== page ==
Disc Three contains the majority of this set's extras. EASILY the best of this material is a selection of 29 deleted and extended scenes from the film, each also finished in anamorphic widescreen video with full visual effects and Dolby Digital 5.1 audio (and each with optional audio commentary by Cameron). There's over 45 minutes worth of new footage, much of it quite good. For you DVD hounds out there, you'll get a kick out of seeing a cameo in which DVD producer Van Ling (who's worked on virtually all of Cameron's DVD special editions over the years, including this one) is rescued from the water as one of the sinking's survivors. There's also a lot of additional (and interesting) historical moments that were left on the cutting room floor. Disc Three next includes a Marketing section that features the 42-minute Fox TV special Breaking New Ground (the one that was shown on the Fox network just prior to the film's release), which includes both behind-the-scenes and historical material. There's also a selection of brief video featurettes that were created as part of the film's EPK press kit (7 of them, featuring cast and crew interviews as well as behind-the-scenes footage, running some 20 minutes in all) and a gallery of still images featuring the film's one-sheet poster artwork as well as concept art for unused one-sheet designs. Finally, there's a catch-all Special Features section that collects material created during the production of the film itself. You get documentary filmmaker Ed Marsh's "fake" 1912 News Reel, a time-lapse video of the ship set construction, a Deep Dive Presentation narrated by Cameron (of some of the footage he shot during the trip to the actual Titanic wreck), the gag video created for the film's cast and crew, a video tour of the ship set shot for the Titanic Historical Society, videomatic footage created to pre-visualize various scenes, and several visual effects breakdowns. Some of this material has optional audio commentary. Finally, there's a truly MASSIVE gallery of still images from the production, including Cameron's original "scriptment" for the film (all 482 pages of it) along with storyboard drawings, production photographs, pre-production concept and design artwork and MUCH more. There are literally thousands of images collected here. There's even a bibliography to point you to more information on the film and the real historical events.

Taken in total, this is a good DVD special edition, produced as it was by Van Ling and Ed Marsh (both of whom were involved in the production of the original film). They have as good an understanding of what went on behind-the-scenes on Titanic as anyone. Unfortunately, this 3-disc set is also an undeniably flawed special edition. Never mind the fact that there's a whole disc of material missing here for U.S. viewers, which DVD fans in the rest of the world WILL get to see (more on that in a minute). What I really missed here is the kind of thoughtful perspective and insight you'd get from a newly-produced, retrospective documentary on the making of this film. We've seen some truly great in-depth production documentaries on DVD lately, on such releases as the Alien Quadrilogy, the 3-disc Gladiator, Top Gun, Spider-Man 2, etc. But you DON'T get one here. To make matters worse, as you may recall from our coverage of the initial DVD announcement event with Cameron and Landau, this new Titanic: Special Collector's Edition WAS originally expected to include just such a feature-length documentary, produced by Marsh. Our information is that Marsh DID in fact complete the piece, but it was killed late in the game by Cameron himself. This just goes to prove, I think, that even directors don't always know what's best for the DVD releases of their films. Without such a documentary, all the little video "pods" and the Fox special just serve to whet your appetite for a main course that never gets served. I also have to note that the absence of Leo from the cast commentary is surprisingly disappointing. What I really wanted more than anything was just a track with Kate and Leo, or maybe Kate, Leo and Cameron, talking about the visceral experience of making this film together. Without these things, this DVD release just doesn't feel complete, and that's a real shame.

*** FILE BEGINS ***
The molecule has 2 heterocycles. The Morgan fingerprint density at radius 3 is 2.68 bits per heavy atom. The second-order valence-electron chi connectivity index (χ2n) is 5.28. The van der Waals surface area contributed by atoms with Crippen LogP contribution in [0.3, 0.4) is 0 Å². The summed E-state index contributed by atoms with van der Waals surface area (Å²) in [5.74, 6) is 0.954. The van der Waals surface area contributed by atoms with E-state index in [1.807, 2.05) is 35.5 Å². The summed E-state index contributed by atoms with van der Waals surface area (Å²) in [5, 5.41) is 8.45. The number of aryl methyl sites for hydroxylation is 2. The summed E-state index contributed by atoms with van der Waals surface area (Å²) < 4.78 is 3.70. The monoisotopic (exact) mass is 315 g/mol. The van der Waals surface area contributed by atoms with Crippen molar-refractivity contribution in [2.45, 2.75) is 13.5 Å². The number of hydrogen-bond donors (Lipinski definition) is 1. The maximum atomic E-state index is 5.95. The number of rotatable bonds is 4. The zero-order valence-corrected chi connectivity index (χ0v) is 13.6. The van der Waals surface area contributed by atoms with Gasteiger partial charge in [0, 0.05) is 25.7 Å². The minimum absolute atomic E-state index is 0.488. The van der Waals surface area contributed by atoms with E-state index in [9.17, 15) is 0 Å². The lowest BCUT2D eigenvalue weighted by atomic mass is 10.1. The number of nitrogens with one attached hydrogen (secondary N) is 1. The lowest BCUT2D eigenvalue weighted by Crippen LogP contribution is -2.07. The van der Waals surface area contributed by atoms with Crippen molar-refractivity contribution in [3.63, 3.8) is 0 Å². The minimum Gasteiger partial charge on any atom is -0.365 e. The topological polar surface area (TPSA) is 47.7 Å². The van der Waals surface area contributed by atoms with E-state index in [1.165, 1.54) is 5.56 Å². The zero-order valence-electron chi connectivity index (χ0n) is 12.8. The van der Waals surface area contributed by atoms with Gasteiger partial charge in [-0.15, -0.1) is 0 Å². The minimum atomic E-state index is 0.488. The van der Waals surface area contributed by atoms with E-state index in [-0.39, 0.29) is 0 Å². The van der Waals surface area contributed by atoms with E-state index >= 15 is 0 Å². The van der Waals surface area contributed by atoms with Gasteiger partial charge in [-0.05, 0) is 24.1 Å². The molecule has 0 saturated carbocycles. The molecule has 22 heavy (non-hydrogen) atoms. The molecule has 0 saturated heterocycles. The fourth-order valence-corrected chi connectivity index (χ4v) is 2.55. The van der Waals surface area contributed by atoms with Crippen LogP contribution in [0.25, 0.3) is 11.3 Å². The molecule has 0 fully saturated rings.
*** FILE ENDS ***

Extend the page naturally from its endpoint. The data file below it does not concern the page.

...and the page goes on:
For the record, the additional extras on the 4-disc version of Titanic that 20th Century Fox is releasing internationally include HBO's First Look special on the making of the film (entitled Titanic: The Heart of the Ocean), 3 short Titanic parodies and a gallery of trailers for the film (including some never before seen). Personally, I could care less about the parodies. Of those items, it's the gallery of theatrical trailers that I miss the most on the U.S. version. To correct this oversight, those of you who currently have the previous DVD release can simply slip it into an paper envelope and tuck it into the 3-disc package (it contains a single, non-anamorphic theatrical trailer for the film). It's a half-measure to be sure, but it's the best you're going to get, as Paramount has confirmed to me that the fourth disc will NOT be available as a Wal-Mart or Best Buy bonus disc here in the States. Yeah, that's stupid and I'd like to have a few choice words with whoever it was at Fox and/or Paramount that decided to cut the fourth disc from the U.S. set, but what can you do?

Titanic was such a huge phenomenon when it was released back in 1997, that it's strange to look back at it now in 2005. I can honestly say that I haven't thought about this film in years - not since it was first released as a movie-only DVD back in 1999. Somehow, for all its hype, Titanic had slipped entirely from my consciousness. Back in 1912, the ship and its sinking became a symbol of sorts for the death of a gilded age. It's ironic then that, in this post 9/11 world, Cameron's big screen Titanic feels like the ultimate gasp of a certain kind of Hollywood filmmaking - massively expensive, hopelessly naive and shamelessly commercial. Whether it's accurate or not, that feeling is impossible to separate from my perception of this new DVD release. For better or worse, I was really looking forward to (and expecting) an exhaustively comprehensive, everything-but-the-kitchen-sink, ULTIMATE special edition of Titanic... and this 3-disc set (even the 4-disc set Fox is releasing internationally) is NOT it. Still, it's fair to say this new edition is a vast improvement over the original DVD release in every way, and there's a lot here that fans will enjoy. If those us who crave the "ultimate" special edition find it somewhat lacking... well, there's always the Blu-ray Disc version you know is coming in a few years (I've been saying that a lot lately, haven't I?). Maybe by then, Leo will finally have been able to find a little free time on his busy schedule to record his audio commentary...

Bill Hunt